Rabat - The number of Moroccan migrants who sought asylum in Spain has increased from 531 in 2017 to 765 in 2018.
Rabat – The number of Moroccan migrants who sought asylum in Spain has increased from 531 in 2017 to 765 in 2018.
Spanish news outlet El Pais reported that 40 Moroccan migrants, who arrived in the Spanish port of Motril on Monday, applied for asylum.
Spanish police told El Pais that the 40 Moroccans are a group of activists who were involved in Rif protests, which took place in 2016 and 2017 after the death of Mouhcine Fikri, a local fishmonger who was killed in a garbage truck.
Spain, according to El Pais, cannot deport the activists who were given the right to stay in Spain for one month until they complete the primary procedures of their asylum requests.
Traditionally, undocumented migrants from Morocco and Algeria are returned home in accordance with bilateral agreements signed between Spain and the two Maghreb countries.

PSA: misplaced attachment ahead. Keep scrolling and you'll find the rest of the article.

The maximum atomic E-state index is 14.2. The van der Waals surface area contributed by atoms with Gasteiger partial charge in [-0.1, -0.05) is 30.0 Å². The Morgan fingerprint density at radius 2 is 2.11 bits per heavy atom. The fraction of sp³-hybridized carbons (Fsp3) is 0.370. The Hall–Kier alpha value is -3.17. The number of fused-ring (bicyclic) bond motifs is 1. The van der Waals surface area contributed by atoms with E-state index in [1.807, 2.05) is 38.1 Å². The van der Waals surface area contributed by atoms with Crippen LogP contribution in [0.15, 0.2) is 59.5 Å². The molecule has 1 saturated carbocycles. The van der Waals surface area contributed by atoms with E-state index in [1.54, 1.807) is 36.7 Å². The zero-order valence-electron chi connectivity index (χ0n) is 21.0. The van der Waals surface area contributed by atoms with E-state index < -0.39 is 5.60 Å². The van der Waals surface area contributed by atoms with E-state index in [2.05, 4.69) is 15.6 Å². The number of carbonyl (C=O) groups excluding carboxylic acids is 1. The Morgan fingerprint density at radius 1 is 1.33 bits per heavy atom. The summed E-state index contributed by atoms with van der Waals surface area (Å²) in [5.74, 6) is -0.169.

Moroccan immigrants stand no chance to qualify for asylum status in Spain. On October 3, Consuelo Rumi, Secretary of State for Migration in the Ministry of Labor, Migration and Social Security, Morocco for a working visit. After her meetings with Moroccan officials, Rumi explained that Moroccans are not eligible for political asylum.
She said that Moroccan nationals’ applications for political asylum are generally rejected because Spain does not view Moroccans migrants as refugees.
Addressing a message to would-be immigrants, the Spanish official said that the European dream is a lie.
“Emigration is not the solution because the journey of irregular migrants often ends badly,” she said.
An anonymous source from the Spanish ministry of interior was quoted by El Pais as saying that the number of Moroccans who sought asylum increased by 44 percent this year (765 requests).
Spain’s Ministry of Interior said earlier this year that Moroccan nationals make up the highest number of the 38,000 migrants believed to have entered Spain in 2018.
El Pais’ article about Moroccan asylum seekers come at a time when Morocco and Spain are redoubling their efforts to stem the arrival of undocumented immigrants to Spanish costs.